It is imperative that you remove all traces of R12 AND maybe even more important that you ensure that there is no moisture in the system. Moisture will combine with the refrigerant to create an acid that will eventually corrode the system from the inside out. This is particular important on most MB cars because of the huge amount of work involved in changing the evaporator which is the component most likely to be attacked by such corrosion. Changing the filter/drier during conversion is also a very worthwhile step.

Good luck,
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  #10  
Old 08-31-2001, 10:57 PM
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Moe...

I talked to several AC shops and independent mechanics about this issue at the beginning of summer. The consensus was that there are at least two different compressors used in older Mercedes'. Neither is suited for the higher pressures created by using R-134a. My sources told me that the compressor would not last longer than two years after a conversion.

I can't recommend this procedure as long as there is any doubt about compressor life. Anyone on the forums who has done these conversions that has had one still working after two years should post their results so we can be more confident of the longevity of this type of program.

Also, I would strongly agree with Larry about evacuating the system, and even considering replacing the dryer and accumulator.
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  #11  
Old 08-31-2001, 11:14 PM
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Greetings,

I have done this conversion on my '80 300TD. Actually I did a complete replacement on major components because they were missing on my vehicle when I bought it. Stolen I suppose. I replaced the evaporator, lines, and the York compressor on mine from a salvage yard. I remembered to replace all the o-ring seals with the new R134 green ones as well as added a new filter/dryer before evacuating the system. If your system is totally dry of oil I would not follow the kit instructions of adding two cans of R134 before the oil/R134A mix. I would fill with the R134A then use the oil mix right after that. There's no lube or very little in the system and there is a possibility of locking up the compressor from lack of lube. The initial can just applies pressure to the switch to allow the compressor to actually start turning, but it's straight freon without lube. Try it my way and you'll end up with better success as well as a lubricated compressor. If you keep an eye on your sight glass it will tell you when the system has recieved enough freon, bubbles disappear, this is your full point, or 85% point. Shut off the freon flow and allow the system to run while still watching the sight glass. If bubbles reappear shortly there after add small amounts until it remains clear while running. You won't use the entire kit that you purchased, if so you probably over charged the system. Since June when I did mine it has been leak free and serving me well. When temps exceed 95 degrees it will not cool nearly as quick as R-12 did, but saved me money in the long run. These older Benz's just don't have the larger evaporator required to get the same effect that R-12 has on the system in hotter climates.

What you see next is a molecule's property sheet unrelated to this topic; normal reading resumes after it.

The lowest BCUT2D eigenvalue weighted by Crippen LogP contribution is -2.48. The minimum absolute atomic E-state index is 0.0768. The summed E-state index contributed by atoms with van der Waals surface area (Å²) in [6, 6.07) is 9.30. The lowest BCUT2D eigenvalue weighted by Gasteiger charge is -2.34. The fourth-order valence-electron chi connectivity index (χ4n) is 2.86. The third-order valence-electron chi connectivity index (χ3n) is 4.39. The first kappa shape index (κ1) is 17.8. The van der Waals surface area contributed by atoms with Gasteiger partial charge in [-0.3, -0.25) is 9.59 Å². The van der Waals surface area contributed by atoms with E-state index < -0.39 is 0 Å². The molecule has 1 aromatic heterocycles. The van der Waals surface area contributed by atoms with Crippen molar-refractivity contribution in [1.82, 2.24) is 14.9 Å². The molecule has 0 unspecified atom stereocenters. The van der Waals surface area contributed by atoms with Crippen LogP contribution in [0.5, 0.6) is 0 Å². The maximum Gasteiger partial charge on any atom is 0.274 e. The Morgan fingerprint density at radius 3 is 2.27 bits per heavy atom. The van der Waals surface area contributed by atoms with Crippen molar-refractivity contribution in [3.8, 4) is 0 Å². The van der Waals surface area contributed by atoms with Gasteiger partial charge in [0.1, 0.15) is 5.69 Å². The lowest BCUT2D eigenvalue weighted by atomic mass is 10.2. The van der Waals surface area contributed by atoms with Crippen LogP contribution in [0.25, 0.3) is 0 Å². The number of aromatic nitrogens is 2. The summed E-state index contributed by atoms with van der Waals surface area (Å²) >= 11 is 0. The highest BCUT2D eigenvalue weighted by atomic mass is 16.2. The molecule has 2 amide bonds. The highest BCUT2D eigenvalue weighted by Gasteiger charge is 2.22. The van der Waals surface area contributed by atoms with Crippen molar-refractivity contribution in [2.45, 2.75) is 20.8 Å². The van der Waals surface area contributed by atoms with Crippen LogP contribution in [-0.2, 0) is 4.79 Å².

Charles
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Last edited by can-do; 09-02-2001 at 01:27 AM.
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  #12  
Old 08-31-2001, 11:54 PM
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Location: Los Angeles, Calif, USA
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The sight glass is reliable. It will be better if you have a way to measure the amount of R134A going into the system, 15 to 20% less than R12. I use an electronic charging scale. Ebay has them. Here is one from ebay:

http://cgi.ebay.com/aw-cgi/eBayISAPI.dll?ViewItem&item=1632730091


David
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  #13  
Old 09-01-2001, 10:41 AM
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My shop has done near a thousand R12 to R134 conversions. I personally hate them and keep my best customers from making that decision.

We have been doing this for ten years and have changed many of our practices. The most significant is to change from ester to PAG 46 for Nippondenso compressors. We didi this at first to stay with MBs warrantee requirements. Later after much discussion and research we decided that the viscosity of the ester oil was wrong for those compressors (Its all right for the GM R4 and A6 compressors and we still use it there). Our retrofits are much more successful now that we have changed. I say that after almost two years and two summers worth of experience with the new procedure.

I smile as I read of individual success stories. After about the first 700 retrofits, I finally had enough feedback info to draw a number of conclusions:

1) They absolutely DON'T cool as well. Maybe close in 75% of cases.

2) They will take out at least the compressor seals within two years (If a new compressor is not installed at the same time).

3) They get worse over time and can not be repaired without wholesale replacement once they get to the real poor condition. I have presumed many of these problems are due to chemical insulative properties aquired through oil/flush, oil/oil, oil/refrig, refrig/refrig instability. I got a call the other day from a top BMW tech in Pittsburgh. He wanted my Southern experience on retrofitting as BMW says not to do it on certain aluminum evaporators because of a corrosion problem. I told him not to worry and then started to worry myself. I have vast experience and it is insignificant in so many ways when it comes to long term evaluation of re-engineering a system.

BTW, our shop 280TE which was our guinea pig, still works marginally on the new compressor and retrofit we put on it in 1991 (the York was replaced with a Sanden), with no additional work. We retired the car two years ago and one of our techs still drives it.
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Last edited by stevebfl; 09-01-2001 at 10:47 AM.
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  #14  
Old 09-01-2001, 10:51 AM
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Sure am glad I squirreled away 3 cases of R12 while it was still available.
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  #15  
Old 09-01-2001, 01:10 PM
LarryBible
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Paul,

I too squirrelled away some R12, a 35 pound can, but it's almost gone. I have reluctantly resorted to converting to save the R12 for my 300E that I don't want to convert when the time comes.

Steve,

Thanks VERY MUCH for sharing your experience with us. I think that 1,000 conversions is sufficient data to consider this as valid information.

I am forced to convert my daughter's 300D to r134. It has an R4 compressor and I'm glad your experience with ester in these has proved to be somewhat successful.

My curiosity is peaked though, I was told a long time ago not to use PAG in a retrofit. Is this only acceptable if the system is COMPLETELY flushed and new filter drier used?

Thanks again for the info.

Have a great day,